Home Posts tagged "Certified Speed and Agility Coach"

The Best of 2016: Product Reviews

To wrap up my “Best of 2016″ series, I’ll highlight the top product reviews I did at this site in the last year. Here they are: 

1. Certified Speed and Agility Specialist (CSAS) Course - Lee Taft is a go-to guy when it comes to speed and agility education, and this awesome certification demonstrates why. It was filmed at Cressey Sports Performance and was mandatory viewing for our entire staff. I wrote up an article about why it's so great: When Do Strength and Conditioning and Fitness Certifications Really Matter?

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2. The Complete Shoulder and Hip Blueprint - I was proud of my longtime friend Tony Gentilcore for releasing this, which was his first product. The content was top notch from both Tony and Dean Somerset, his co-creator. Tony covered the shoulder and Dean covered the hips, and I put out some solid takeaways from the resource; see Shoulder Strategies and Hip Helpers: Part 1 and Part 2 for my review.

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3. Elite Athletic Development 3.0 - Unlike most sequels and trilogies, this third installment from Mike Robertson and Joe Kenn didn't disappoint, as there were loads of great coaching strategies introduced. Cressey Sports Performance coach Nancy Newell and I shared some of these insights in our review: 12 Elite Athletic Development Coaching and Programming Lessons.

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There were certainly some other great products I encountered this year, but these three proved to be the most popular with my readers.

In 2016, I personally released Functional Stability Training: Optimizing Movement with Mike Reinold, and will have two new products out in the first six months of 2017, so stay tuned!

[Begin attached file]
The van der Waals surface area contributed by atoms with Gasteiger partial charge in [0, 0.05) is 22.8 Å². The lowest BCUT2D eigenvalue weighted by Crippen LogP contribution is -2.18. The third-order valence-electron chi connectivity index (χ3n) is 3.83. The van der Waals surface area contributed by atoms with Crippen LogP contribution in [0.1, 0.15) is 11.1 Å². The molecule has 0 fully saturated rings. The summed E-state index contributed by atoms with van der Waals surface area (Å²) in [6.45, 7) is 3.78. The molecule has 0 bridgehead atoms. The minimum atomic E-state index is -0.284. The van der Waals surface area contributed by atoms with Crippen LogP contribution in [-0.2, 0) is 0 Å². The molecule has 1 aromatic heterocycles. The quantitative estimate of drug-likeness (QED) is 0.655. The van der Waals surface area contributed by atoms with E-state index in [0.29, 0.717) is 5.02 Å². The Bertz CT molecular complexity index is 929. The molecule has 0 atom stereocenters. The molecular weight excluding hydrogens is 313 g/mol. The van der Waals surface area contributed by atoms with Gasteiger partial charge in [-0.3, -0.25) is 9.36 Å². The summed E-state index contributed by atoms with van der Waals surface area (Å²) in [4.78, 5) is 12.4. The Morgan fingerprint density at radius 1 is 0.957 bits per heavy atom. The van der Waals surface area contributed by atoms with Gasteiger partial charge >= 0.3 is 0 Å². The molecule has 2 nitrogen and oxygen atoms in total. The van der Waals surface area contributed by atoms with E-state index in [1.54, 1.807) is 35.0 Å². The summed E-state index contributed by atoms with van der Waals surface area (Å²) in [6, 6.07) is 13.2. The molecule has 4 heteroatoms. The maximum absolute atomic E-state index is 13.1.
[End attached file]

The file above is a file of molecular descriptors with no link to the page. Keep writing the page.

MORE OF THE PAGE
We're back to the regular EricCressey.com content this week. Thanks for all your support in 2016!

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The Best of 2016: Guest Posts

I've already highlighted the top articles and videos I put out at EricCressey.com in 2016, so now it's time for the top guest posts of the year. Here goes…  

1. Cryotherapy and Exercise Recovery: Part 1 and Part 2 - Tavis Bruce absolutely crushed it with this heavily researched two-parter on one of the most controversial topics in health and human performance today.

2. Big Toe, Big Problems - Dr. James Spencer took a close look at Functional Hallux Limitus, a common problem that is frequently overlooked in the rehabilitation world.

3. 4 Strategies to Improve Athletes’ Innate Acceleration - Lee Taft introduced some excellent ways to improve your speed and agility coaching.

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4. 4 Ways Hypermobile Individuals Can Improve Their Training - Laura Canteri offered some excellent insights for a very underserved population: loose-jointed clients.

5. Building Better Core Control with “The Bear” - Mike Robertson shared one of his favorite core stability exercises and it was a big hit with the EricCressey.com audience.

I'll be back soon with the top strength and conditioning features from 2016.

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Random Thoughts on Sports Performance Training – Installment 15

This is my first installment of this series since October, so hopefully I can atone for that with a solid January performance. Here goes!

1. On several occasions, I've written that if you are going to include an exercise in a program, you absolutely have to be able to justify how it's going to create the training effect you want. In particularly, this is a question that should be asked constantly during sprinting and agility progressions. The end goal is obviously to (safely) put a lot of force into the ground as quickly as possible to create powerful athletic movements in all three planes of motion. Sometimes, I feel like we get very caught up in just programming drills for the sake of programming drills. There are a million different types of skipping drills, for instance, and we use a lot of them. Athletes certainly ought to be able to skip, but at the end of the day, we have to ask ourselves if making a skip more advanced and elaborate is really going to make an athlete move better. Or, would we be better off devoting that training volume to actual sprint work? There isn't really a "correct" answer to these questions, but I do think it's important to critically analyze our programs to see if the carryover from drills to actual athletic performance is really that good.